There’s something intriguing about buildings that you don’t understand. More, you don’t comprehend the processes that go on within them. Nor why. So many offices are mirrored to reflect the world but say nothing. Government buildings tend towards a type - toilet tile facades - easily cleaned and equally disturbing.
Then there’s the Dahl-Xue plant. A place of perpetual steam, but not a noise otherwise. And one without a soul that I ever saw. Granted it’s big. It covers acres and acres stretching from the highway back away towards the airport.
On my few trips to the airport I never saw anyone. Come to think of it I didn’t know anyone who worked there, or whose family worked there. The factory was always just a presence in my life and that of our town.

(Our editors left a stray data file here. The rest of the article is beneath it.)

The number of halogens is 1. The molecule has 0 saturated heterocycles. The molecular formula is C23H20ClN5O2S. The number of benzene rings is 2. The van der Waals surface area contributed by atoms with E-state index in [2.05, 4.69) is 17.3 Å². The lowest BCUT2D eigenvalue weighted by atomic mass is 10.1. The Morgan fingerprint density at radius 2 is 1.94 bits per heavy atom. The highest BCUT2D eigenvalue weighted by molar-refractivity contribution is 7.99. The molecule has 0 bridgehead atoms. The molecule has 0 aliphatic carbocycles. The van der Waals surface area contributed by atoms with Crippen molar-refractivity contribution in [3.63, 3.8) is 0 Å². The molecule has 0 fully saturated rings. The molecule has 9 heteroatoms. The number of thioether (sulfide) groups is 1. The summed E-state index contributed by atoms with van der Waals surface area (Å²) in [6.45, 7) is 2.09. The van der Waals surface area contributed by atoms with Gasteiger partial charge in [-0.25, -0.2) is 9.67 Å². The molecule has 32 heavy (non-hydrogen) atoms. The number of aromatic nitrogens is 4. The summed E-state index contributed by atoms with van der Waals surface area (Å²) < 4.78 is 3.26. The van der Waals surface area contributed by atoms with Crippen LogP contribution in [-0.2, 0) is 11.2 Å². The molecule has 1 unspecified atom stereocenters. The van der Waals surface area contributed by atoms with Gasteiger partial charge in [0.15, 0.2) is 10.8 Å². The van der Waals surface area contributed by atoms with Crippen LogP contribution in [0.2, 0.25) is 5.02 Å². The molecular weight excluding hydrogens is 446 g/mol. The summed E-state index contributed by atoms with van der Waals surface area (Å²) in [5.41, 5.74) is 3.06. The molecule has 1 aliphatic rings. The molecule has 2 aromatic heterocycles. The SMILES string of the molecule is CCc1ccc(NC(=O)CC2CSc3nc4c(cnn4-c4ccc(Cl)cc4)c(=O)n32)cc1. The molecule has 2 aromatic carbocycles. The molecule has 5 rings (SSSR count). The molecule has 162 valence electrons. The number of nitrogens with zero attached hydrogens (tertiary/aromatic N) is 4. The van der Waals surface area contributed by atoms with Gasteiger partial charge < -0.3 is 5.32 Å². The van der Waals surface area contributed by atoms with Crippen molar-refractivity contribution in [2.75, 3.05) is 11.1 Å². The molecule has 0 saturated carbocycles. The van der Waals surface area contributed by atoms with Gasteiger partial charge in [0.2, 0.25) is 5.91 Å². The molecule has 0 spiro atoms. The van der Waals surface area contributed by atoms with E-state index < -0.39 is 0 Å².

It’s not that it was imposing or scary. It was just there, so readily blending into the background, shifting your focus as you travelled from town out to the airport. The city transitioning from residential and commercial zones to industrial then farm land before the airport appears out of the blue.
The Dahl-Xue plant in its white and silver aesthetic would lead one to think it’d be a garish blight on the land. But the stark cleanliness of the factory and intricate lines stood in contrast to the rolling hills that stretched out from it. It stood as a statement to what we could achieve, even if no-one knew what that was.
I was oddly comforted by its sight. Every time I returned home and passed the concrete paddocks surrounding the main terminal I knew how far I had come and how much I had yet to go.
Today’s art is courtesy of Max Steksov from Moscow, Russia.